Poll Results:
Which Shia LaBeouf video is the best?

In addition to voting in the poll, if you leave a comment below explaining your choice, I’ll randomly pick one reader to receive a free copy of my upcoming ebook, “Spice Pirates.”

How to use writing to process your experiences

sad faceLast month, I was invited to give a short presentation at a writing conference for social workers. I’d previously done a panel on using writing as therapy, and my research interest is the effects of trauma on students, so this was my topic this time:

Writing can be a form of self-care for human service workers working with clients who have experienced trauma. Explore ways to process secondary trauma through writing, as well as how to balance accurately telling clients’ story while respecting their confidentiality and dignity.

Because participants said they found my presentation helpful, I thought I’d share it here too.

Therapeutic Sentences: Processing Through Writing

“A thing may happen and be a total lie; another thing may not happen and be truer than the truth.”
– Tim O’Brien, The Things They Carried

This quote strongly reflects the approach I take to writing. Many of my stories are based on composites of people I’ve worked with across my various education, criminal justice, and social work jobs, and while they’re not exactly true, their themes and messages seem to resonate with readers who’ve experienced similar situations. At the same time, however, as I write about the trauma my clients have experienced, I need to be careful to protect their identities as well as minimize the secondary trauma I might experience while writing about what they’ve gone through.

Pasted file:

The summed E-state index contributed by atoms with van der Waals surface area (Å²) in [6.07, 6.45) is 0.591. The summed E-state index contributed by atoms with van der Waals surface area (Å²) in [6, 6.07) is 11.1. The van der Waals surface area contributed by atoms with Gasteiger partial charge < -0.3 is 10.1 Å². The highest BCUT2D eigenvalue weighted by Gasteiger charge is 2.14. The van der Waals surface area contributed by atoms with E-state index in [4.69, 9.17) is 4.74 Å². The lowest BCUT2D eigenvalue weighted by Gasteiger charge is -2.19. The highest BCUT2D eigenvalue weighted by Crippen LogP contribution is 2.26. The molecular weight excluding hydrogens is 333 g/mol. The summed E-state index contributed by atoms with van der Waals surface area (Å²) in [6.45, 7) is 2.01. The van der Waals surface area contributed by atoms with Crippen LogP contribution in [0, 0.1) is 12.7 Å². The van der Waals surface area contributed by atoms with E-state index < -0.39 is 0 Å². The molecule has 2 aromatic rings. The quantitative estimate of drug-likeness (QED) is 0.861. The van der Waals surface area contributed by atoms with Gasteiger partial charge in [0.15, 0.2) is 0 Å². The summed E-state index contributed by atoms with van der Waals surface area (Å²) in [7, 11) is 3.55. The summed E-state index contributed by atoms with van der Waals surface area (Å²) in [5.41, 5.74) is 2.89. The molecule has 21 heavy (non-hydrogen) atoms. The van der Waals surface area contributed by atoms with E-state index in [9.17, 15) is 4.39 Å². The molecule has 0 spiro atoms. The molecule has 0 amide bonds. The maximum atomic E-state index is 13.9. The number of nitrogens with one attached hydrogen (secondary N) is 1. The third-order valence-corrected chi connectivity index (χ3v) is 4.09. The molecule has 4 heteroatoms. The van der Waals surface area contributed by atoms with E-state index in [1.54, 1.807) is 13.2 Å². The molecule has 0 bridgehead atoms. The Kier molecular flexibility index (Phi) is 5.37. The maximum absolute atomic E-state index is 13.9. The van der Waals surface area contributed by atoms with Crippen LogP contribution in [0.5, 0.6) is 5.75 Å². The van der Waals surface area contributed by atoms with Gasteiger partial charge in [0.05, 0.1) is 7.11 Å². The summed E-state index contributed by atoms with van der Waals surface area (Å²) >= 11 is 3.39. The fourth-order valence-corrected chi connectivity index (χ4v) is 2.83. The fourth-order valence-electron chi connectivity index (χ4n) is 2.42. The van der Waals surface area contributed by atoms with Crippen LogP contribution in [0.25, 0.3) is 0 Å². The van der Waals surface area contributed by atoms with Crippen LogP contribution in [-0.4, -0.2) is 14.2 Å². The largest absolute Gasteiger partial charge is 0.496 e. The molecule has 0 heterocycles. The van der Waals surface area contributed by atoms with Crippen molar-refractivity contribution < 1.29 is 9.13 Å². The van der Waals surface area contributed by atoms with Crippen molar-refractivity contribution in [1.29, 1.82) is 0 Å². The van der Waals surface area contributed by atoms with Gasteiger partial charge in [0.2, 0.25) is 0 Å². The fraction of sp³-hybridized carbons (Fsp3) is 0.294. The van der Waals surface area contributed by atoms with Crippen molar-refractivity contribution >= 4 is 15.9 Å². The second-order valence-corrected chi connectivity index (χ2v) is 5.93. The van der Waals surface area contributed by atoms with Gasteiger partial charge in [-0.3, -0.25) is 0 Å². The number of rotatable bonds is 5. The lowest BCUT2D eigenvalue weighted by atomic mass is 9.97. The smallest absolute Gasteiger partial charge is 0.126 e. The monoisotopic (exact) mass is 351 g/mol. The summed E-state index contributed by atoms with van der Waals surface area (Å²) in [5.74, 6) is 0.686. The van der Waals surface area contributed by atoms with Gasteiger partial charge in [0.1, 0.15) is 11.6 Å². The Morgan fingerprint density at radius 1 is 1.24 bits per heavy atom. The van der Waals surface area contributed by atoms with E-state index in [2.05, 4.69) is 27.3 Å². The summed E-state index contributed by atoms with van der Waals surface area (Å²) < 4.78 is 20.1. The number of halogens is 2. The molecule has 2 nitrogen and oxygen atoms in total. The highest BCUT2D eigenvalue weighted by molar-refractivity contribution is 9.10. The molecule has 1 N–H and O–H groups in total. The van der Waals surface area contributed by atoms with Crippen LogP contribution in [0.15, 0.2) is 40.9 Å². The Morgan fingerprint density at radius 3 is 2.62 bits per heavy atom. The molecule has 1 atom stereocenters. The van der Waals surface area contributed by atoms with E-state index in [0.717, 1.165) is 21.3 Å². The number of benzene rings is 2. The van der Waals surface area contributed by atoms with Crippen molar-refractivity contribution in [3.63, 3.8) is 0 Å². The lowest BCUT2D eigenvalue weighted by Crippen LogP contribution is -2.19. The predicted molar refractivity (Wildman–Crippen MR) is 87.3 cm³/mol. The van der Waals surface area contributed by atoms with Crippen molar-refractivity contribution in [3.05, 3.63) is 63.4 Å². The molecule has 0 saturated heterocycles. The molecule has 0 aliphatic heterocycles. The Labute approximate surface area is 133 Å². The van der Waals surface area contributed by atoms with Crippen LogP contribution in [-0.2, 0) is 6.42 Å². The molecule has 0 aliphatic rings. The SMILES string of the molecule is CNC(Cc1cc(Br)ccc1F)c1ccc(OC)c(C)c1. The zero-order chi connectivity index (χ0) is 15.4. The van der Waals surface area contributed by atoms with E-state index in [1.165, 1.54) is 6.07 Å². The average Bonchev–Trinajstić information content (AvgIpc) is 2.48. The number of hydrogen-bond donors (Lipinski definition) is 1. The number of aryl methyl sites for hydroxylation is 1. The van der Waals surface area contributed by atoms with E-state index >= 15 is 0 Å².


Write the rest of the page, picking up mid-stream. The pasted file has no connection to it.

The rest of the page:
What is trauma?

SAMHSA (the national Substance Abuse and Mental Health Services Administration) defines trauma by the three E’s:

Individual trauma results from an event, series of events, or set of circumstances that is experienced by an individual as physically or emotionally harmful or life threatening and that has lasting adverse effects on the individual’s functioning and mental, physical, social, emotional, or spiritual well-being.

This is similar to a story arc – a character experiences an event, and how that character deals with the effects of that event (either short-term or long-term) makes up the rest of the story.

That said, there are six types of trauma, and which type is used can lead to different types of stories:

  • Acute trauma results from exposure to a single traumatic event (eg, a hurricane, an armed robbery by a stranger)
  • Chronic trauma results from extended exposure to traumatic situations (eg, growing up in chronic poverty, experiencing chronic hunger, the whole plot of Room)
  • Complex trauma is “the experience of multiple, chronic and prolonged, developmentally adverse traumatic events, most often of an interpersonal nature…and early life onset” (eg, abuse by a parent)
  • Identity trauma (historic or collective trauma) which is the result of traumatic events that affect an entire group (eg, the Holocaust for Jewish people, pretty much the entire history of Native Americans since Columbus)
  • Continuous or ongoing traumatic stress (CST) occurs “in contexts in which danger and threat are largely faceless and unpredictable, yet pervasive and substantive” (eg, the abuse or trauma right now, with no possible end in sight)
  • Secondary traumatic stress is due to vicariously experiencing trauma through the primary victim’s descriptions of the traumatic event or experience (eg, hearing a client describe his or her traumatic experiences)

Writing as a means of processing trauma